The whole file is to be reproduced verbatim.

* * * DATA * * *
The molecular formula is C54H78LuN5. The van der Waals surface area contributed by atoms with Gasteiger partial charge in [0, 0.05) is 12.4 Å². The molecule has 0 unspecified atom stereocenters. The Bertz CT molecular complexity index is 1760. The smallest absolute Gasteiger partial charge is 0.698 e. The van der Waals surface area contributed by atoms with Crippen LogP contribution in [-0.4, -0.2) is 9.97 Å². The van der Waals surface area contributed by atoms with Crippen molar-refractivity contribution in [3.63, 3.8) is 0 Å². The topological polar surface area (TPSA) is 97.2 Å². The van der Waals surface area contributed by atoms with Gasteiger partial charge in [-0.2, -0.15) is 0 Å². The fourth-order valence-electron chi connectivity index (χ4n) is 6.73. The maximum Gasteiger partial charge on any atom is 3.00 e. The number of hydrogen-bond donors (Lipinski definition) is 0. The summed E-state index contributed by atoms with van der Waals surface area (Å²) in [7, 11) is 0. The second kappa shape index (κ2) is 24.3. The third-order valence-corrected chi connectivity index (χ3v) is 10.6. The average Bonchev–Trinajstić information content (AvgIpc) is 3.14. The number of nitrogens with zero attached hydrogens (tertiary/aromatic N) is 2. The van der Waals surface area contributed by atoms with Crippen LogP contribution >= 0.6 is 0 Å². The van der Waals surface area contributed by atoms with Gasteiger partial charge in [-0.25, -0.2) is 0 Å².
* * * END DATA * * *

The molecular formula is C54H78LuN5. The van der Waals surface area contributed by atoms with Gasteiger partial charge in [0, 0.05) is 12.4 Å². The molecule has 0 unspecified atom stereocenters. The Bertz CT molecular complexity index is 1760. The smallest absolute Gasteiger partial charge is 0.698 e. The van der Waals surface area contributed by atoms with Crippen LogP contribution in [-0.4, -0.2) is 9.97 Å². The van der Waals surface area contributed by atoms with Crippen molar-refractivity contribution in [3.63, 3.8) is 0 Å². The topological polar surface area (TPSA) is 97.2 Å². The van der Waals surface area contributed by atoms with Gasteiger partial charge in [-0.2, -0.15) is 0 Å². The fourth-order valence-electron chi connectivity index (χ4n) is 6.73. The maximum Gasteiger partial charge on any atom is 3.00 e. The number of hydrogen-bond donors (Lipinski definition) is 0. The summed E-state index contributed by atoms with van der Waals surface area (Å²) in [7, 11) is 0. The second kappa shape index (κ2) is 24.3. The third-order valence-corrected chi connectivity index (χ3v) is 10.6. The average Bonchev–Trinajstić information content (AvgIpc) is 3.14. The number of nitrogens with zero attached hydrogens (tertiary/aromatic N) is 2. The van der Waals surface area contributed by atoms with Crippen LogP contribution >= 0.6 is 0 Å². The van der Waals surface area contributed by atoms with Gasteiger partial charge in [-0.25, -0.2) is 0 Å².